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Campaign Brief (AUS/NZ) Online.
Campaign Brief Magazine : November December 2007
T V C P R O D U C T I O N Wells: “Traditional TVCs are no longer to be relied upon to engage the customer - because they just aren’t watching. What they are watching are 360-degree campaigns like ‘Revolution’” “You only have to look at Telecom New Zealand and the great work that Saatchi has been doing for them over the years….or the Carlton Draught work. As you get greater ideas from New Zealand and Australia I think they really make a difference. It’s that self-dep- recating approach we take, like in the MTV ‘Budgie Smugglers’ com- mercial,” he says. Tompkins suggests all this talk about cross-media platforms is just agencies finding new ways to get extra money out of clients: “Advertising is the second oldest profession on the planet, let’s not beat about the bush here. It was the madam standing out the front of the building to gets the blokes in, that’s all they’re doing, just spruik- ing. So, I’m slightly cynical about how effective the internet is in Australia and New Zealand. I have no doubts about how effective it is in America and Europe but I defy anyone to tell me how effective it is here when you go outside the big metro areas,” he says. Samway says because making ads is a collaborative effort you have to have creative teams that work better with production companies who work better with clients and increase the level of communication to the extent where many years ago people went on hunches and trust. He says: “That fell away because research groups were born and then everything became a little more cir- 42 C A M P A I G N B R I E F cumspect and people were like I’ve written this ad and it has to go to research and if it doesn’t tick 28 boxes it doesn’t get made and more and more with all these different avenues of advertising available a lot of people have lost their way – the way to create better work is more open communications lines from corporates to agencies and agencies to their suppliers.” The best thing that could happen really has nothing to do with pro- duction, according to Nicol, but requires bringing the agency and media back together. “So often now we see a script that is being made just to fit a media schedule - on a too small produc- tion budget and a too big media spend. How sick are you of seeing the same bad spot a thousand times? There needs to be more care with what the advertiser is saying rather than how many times he says it,” she says. Cudlipp thinks better work will ensue once clients start treating their customers with respect as opposed to mug punters: “We could put all the researchers in a boat, tow it out to sea, and sink it and see what happens if risks are taken and gut instinct is employed. And content - as in ideas - could start to claw back some of the ground lost to style,” he says. But Vanderfield is more sanguine, saying sometimes things just come together and you get a ‘Big Ad’. Carter: “It goes in ebbs and flows…but I would like to believe that through the industry, from clients right through to us, are recognising the value of really crafting good work.” “That’s the beauty of the business, it’s not a science and there’s no for- mula for creating a good idea and a good ad. So it seems to be me that it gets harder as it gets longer, to make thirty minutes of entertain- ment is just a whole other thing and then you go into long-form, series. The BBC can produce good enter- tainment but they have been around for donkey’s years, it’s a whole new world and I think it’s going to be a long time for branded content to be a successful sales tool.” NEXT GENERATION OF TALENT Short of getting signed to the Saatchi & Saatchi New Directors’ Showcase at Cannes, which gives young directors global exposure, how do people get a break and where is the next generation of tal- ent coming from? Grasse says Curious has signed a new director Derek Henderson who is a top photographer as a DoP/ director and has two other top shelf directors he’ll announce in 2008. He thinks DoPs are usually a good choice to make directors but cau- tions that being a DoP could be a better career choice. “Directors who used to be cre- atives are not broad enough now, they focus too much on advertising sometimes so they don’t have that broad range of influences that make them really great directors because they are so tuned to advertising and advertising alone. Editors can become directors, we are always looking for good people,” he says. One way Curious is broadening its talent base is in introducing Japanese directors into the market- place, including Kosai Sekine. “Japanese directors don’t usually work in the Australian and New Zealand market because they are thought not to speak English and it will be too hard but I have three great Japanese directors that do speak English, write their treat- ments in English, are doing great work and I am really interested in introducing them to the market. The Japanese are really interesting, creative people and it’s a creative revolution in Japan now, it’s their era now,” he says. Cudlipp sees the next generation of talent coming from the visual effects houses: “With the accessibil- ity of technology, the explosion of delivery platforms, the abundance of film schools, short film competi- tions and agencies undervaluing experience there has never been a better time to be a new director. Some of those directors over 30 may be seen as a little over the hill now. Perhaps not entirely fair but it’s all about supply and demand,” he says. Masterton says Plaza signed Alan Moore several months back and his background is design and skate- boarding. Traditionally, a lot of commercials directors come N O V E M B E R / D E C E M B E R 2 0 0 7 (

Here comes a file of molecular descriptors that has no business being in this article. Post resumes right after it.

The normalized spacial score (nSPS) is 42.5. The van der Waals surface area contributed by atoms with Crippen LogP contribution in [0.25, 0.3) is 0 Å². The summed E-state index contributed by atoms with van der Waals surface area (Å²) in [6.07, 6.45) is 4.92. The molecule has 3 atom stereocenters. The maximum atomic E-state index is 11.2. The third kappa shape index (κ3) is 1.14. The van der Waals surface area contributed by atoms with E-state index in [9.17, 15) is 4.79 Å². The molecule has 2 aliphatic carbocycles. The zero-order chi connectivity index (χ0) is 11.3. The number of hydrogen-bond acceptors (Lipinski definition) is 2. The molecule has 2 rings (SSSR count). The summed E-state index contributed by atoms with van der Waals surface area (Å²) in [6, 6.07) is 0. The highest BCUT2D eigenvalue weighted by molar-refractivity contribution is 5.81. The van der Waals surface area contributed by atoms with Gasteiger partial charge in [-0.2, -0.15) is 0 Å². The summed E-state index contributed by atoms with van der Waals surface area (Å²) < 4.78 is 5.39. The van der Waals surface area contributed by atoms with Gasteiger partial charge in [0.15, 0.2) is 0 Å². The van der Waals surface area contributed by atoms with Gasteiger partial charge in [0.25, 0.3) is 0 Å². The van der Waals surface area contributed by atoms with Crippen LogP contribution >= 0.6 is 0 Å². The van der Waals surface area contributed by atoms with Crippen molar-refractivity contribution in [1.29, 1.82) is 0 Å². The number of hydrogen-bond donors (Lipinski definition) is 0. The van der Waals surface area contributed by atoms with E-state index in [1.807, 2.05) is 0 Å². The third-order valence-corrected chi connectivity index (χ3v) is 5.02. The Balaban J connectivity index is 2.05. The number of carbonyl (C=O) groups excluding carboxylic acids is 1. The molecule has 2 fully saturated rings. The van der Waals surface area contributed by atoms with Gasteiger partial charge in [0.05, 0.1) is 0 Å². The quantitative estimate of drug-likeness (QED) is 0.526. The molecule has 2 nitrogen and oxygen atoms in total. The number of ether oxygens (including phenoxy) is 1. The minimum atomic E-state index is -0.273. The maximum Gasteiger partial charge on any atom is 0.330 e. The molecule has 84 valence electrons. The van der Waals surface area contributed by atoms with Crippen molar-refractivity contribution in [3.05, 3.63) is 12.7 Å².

AWARD Awards 2007
September October 2007